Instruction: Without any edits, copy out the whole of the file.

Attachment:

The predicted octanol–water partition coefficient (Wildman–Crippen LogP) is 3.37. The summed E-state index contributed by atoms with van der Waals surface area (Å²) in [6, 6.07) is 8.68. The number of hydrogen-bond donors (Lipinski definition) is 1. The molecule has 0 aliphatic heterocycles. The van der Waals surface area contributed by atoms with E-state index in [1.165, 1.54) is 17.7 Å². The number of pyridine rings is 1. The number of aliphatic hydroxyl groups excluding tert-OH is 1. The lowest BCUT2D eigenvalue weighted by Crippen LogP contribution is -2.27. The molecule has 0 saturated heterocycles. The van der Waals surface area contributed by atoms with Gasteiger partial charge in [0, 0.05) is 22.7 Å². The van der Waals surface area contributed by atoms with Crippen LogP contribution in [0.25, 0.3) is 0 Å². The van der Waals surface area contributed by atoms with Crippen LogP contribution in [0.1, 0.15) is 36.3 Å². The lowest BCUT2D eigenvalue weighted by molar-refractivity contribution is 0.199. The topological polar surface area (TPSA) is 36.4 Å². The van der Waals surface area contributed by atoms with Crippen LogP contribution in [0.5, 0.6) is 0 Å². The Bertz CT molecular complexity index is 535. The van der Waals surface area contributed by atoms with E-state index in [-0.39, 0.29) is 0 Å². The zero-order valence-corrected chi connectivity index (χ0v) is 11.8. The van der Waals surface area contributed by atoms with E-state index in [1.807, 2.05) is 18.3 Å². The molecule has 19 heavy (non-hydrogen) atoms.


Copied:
The predicted octanol–water partition coefficient (Wildman–Crippen LogP) is 3.37. The summed E-state index contributed by atoms with van der Waals surface area (Å²) in [6, 6.07) is 8.68. The number of hydrogen-bond donors (Lipinski definition) is 1. The molecule has 0 aliphatic heterocycles. The van der Waals surface area contributed by atoms with E-state index in [1.165, 1.54) is 17.7 Å². The number of pyridine rings is 1. The number of aliphatic hydroxyl groups excluding tert-OH is 1. The lowest BCUT2D eigenvalue weighted by Crippen LogP contribution is -2.27. The molecule has 0 saturated heterocycles. The van der Waals surface area contributed by atoms with Gasteiger partial charge in [0, 0.05) is 22.7 Å². The van der Waals surface area contributed by atoms with Crippen LogP contribution in [0.25, 0.3) is 0 Å². The van der Waals surface area contributed by atoms with Crippen LogP contribution in [0.1, 0.15) is 36.3 Å². The lowest BCUT2D eigenvalue weighted by molar-refractivity contribution is 0.199. The topological polar surface area (TPSA) is 36.4 Å². The van der Waals surface area contributed by atoms with Crippen LogP contribution in [0.5, 0.6) is 0 Å². The Bertz CT molecular complexity index is 535. The van der Waals surface area contributed by atoms with E-state index in [-0.39, 0.29) is 0 Å². The zero-order valence-corrected chi connectivity index (χ0v) is 11.8. The van der Waals surface area contributed by atoms with E-state index in [1.807, 2.05) is 18.3 Å². The molecule has 19 heavy (non-hydrogen) atoms.